1978 Florida A&M 12–1–0 Rudy Hubbard ADW, J,[109] NPC won NCAA Division I-AA Playoff National Championship
1979 Tennessee State 8–3–0 "Big" John Ayers Merritt ADW, J,[110] SBN
1980 Grambling State 10–2–0 Eddie Gay Robinson, Sr. ADW, J,[111] SBN
1981 South Carolina State 10–3–0 William R. "Bill" Davis ADW, SBN
Virginia Union 11–1–0 Willard Bailey J[112]
1982 South Carolina State 9–3–0 William R. "Bill" Davis ADW
Tennessee State 9–0–1 "Big" John Ayers Merritt J,[113] SBN record does not include voided games (was 10–1–1)[114]
1983 Central State 12–1–0 William "Billy" Joe J[115]
Grambling State 8–1–2 Eddie Gay Robinson, Sr. SBN
Tennessee State 8–2–1 "Big" John Ayers Merritt ADW
1984 Alcorn State 9–1–0 Marino H. "The Godfather" Casem ADW, SBN
Tennessee State 11–0–0 William A. "Bill" Thomas J[116]
1985 Hampton 10–2–0 Fred Freeman J[117]
Jackson State 8–3–0 William C. "W. C." Gorden ADW, SBN
1986 Central State 10–1–1 William "Billy" Joe ADW, J,[118] SBN
1987 Central State 10–1–1 William "Billy" Joe J,[119] SBN
Howard 0–10–0 Willie E. Jeffries ADW record includes forfeited games (was 9–1–0)[120]
1988 Central State 11–2–0 William "Billy" Joe ADW, LAFCF, SBN
1989 Central State 10–3–0 William "Billy" Joe ADW, SBN
1990 Central State 11–1–0 William "Billy" Joe ADW, SBN won NAIA Division I Champion Bowl National Championship
North Carolina A&T 9–2–0 William "Bill" Hayes ASW
1991 Alabama State 11–0–1 Houston Markham, Jr. ADW, ASW, AURN
1992 Central State 12–1–0 William "Billy" Joe ADW won NAIA Division I Champion Bowl National Championship
Grambling State 10–2–0 Eddie Gay Robinson, Sr. ASW, AURN
1993 Howard 11–1–0 Steven Anthony "Steve" Wilson ADW, AURN[121]
Southern 11–1–0 Pete Richardson ASW
1994 Hampton 10–1–0 Joe Taylor AURN
South Carolina State 10–2–0 Willie E. Jeffries ADW, ASW,[122] BCSP,[123] HB
1995 Southern 11–1–0 Pete Richardson ADW, ASW, AURN
1996 Howard 10–2 Steven Anthony "Steve" Wilson ADW, AURN[124]
Jackson State 10–2 James "Big Daddy" Carson ASW
1997 Southern 11–1 Pete Richardson ADW, ASW, AURN
1998 Florida A&M 11–2 William "Billy" Joe ASW, AURN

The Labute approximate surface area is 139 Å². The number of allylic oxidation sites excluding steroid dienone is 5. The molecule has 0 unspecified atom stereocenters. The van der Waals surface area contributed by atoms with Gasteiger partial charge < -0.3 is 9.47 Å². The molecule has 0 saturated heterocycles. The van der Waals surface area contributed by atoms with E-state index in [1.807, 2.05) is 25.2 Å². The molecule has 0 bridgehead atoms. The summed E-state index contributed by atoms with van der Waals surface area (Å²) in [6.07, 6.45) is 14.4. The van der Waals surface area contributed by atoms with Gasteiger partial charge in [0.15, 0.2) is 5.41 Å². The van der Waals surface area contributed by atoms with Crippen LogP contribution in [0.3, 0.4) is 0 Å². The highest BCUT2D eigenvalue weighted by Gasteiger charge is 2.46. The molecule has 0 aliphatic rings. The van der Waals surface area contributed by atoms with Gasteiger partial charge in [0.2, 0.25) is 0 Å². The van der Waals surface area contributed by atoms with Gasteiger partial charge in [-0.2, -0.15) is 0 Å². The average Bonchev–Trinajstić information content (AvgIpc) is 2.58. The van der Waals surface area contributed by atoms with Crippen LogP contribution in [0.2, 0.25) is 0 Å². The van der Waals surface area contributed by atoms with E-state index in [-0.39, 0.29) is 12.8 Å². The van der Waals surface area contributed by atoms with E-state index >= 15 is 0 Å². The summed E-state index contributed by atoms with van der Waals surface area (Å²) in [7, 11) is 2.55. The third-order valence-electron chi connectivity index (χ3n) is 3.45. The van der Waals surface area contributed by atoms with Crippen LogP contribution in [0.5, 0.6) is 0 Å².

Southern 9–3 Pete Richardson ADW
1999 North Carolina A&T 11–2 William "Bill" Hayes ADW, ASW, AURN
2000 Grambling State 10–2 Douglas Lee "Doug" Williams ASW
Tuskegee 12–0 Rick Comegy ADW, AURN, BCSP[125]
2001 Florida A&M 7–4 William "Billy" Joe ADW
Grambling State 11–0 Douglas Lee "Doug" Williams ASW, AURN, BCSP[125] record includes forfeited game (was 10–1)[126]
Tuskegee 11–1 Rick Comegy BCSP[125]
2002 Bethune-Cookman 11–2 Alvin B. "Al" Wyatt BCSP[127]
Fayetteville State 10–2 Kenny Phillips DCCC-MM[128]
Grambling State 11–2 Douglas Lee "Doug" Williams ADW, ASW, AURN, BCSP[127]
2003 Albany State 10–2 James Michael "Mike" White DCCC-MM[128]
Southern 12–1 Pete Richardson ADW, ASW, AURN, BCSP,[129] DCCC-M[130]
2004 Albany State 11–1 James Michael "Mike" White ADW, BCSP,[131] DCCC-MM[132]
Hampton 10–2 Joe Taylor ASW, AURN, DCCC-M[133]
2005 Grambling State 11–1 Melvin Spears AURN, BCSP,[134] DCCC-M[135]
Hampton 11–1 Joe Taylor ADW, ASW
North Carolina Central 10–2 Roderick Craig "Rod" Broadway DCCC-MM[136]
2006 Hampton 10–2 Joe Taylor ASW, BCSP,[137] DCCC-M[138]
North Carolina Central 11–1 Roderick Craig "Rod" Broadway ADW, AURN, BCSP,[137] DCCC-MM,[138] PCW
2007 Delaware State 10–2 Alton "Al" Lavan ASW, DCCC-M[139]
Tuskegee 12–0 Willie James Slater ADW, AURN, B-MP, BCSP,[140] DCCC-MM,[141] PCW
2008 Grambling State 11–2 Roderick Craig "Rod" Broadway ADW, ASW, AURN, B-MP, BCSP,[142] DCCC-M,[143] PCW
South Carolina State 10–3 Oliver "Buddy" Pough BCSP[142]
Tuskegee 10–1 Willie James Slater DCCC-MM[144]
2009 Prairie View A&M 9–1 Henry Frazier III ASW, BCSP,[145] DCCC-M[146]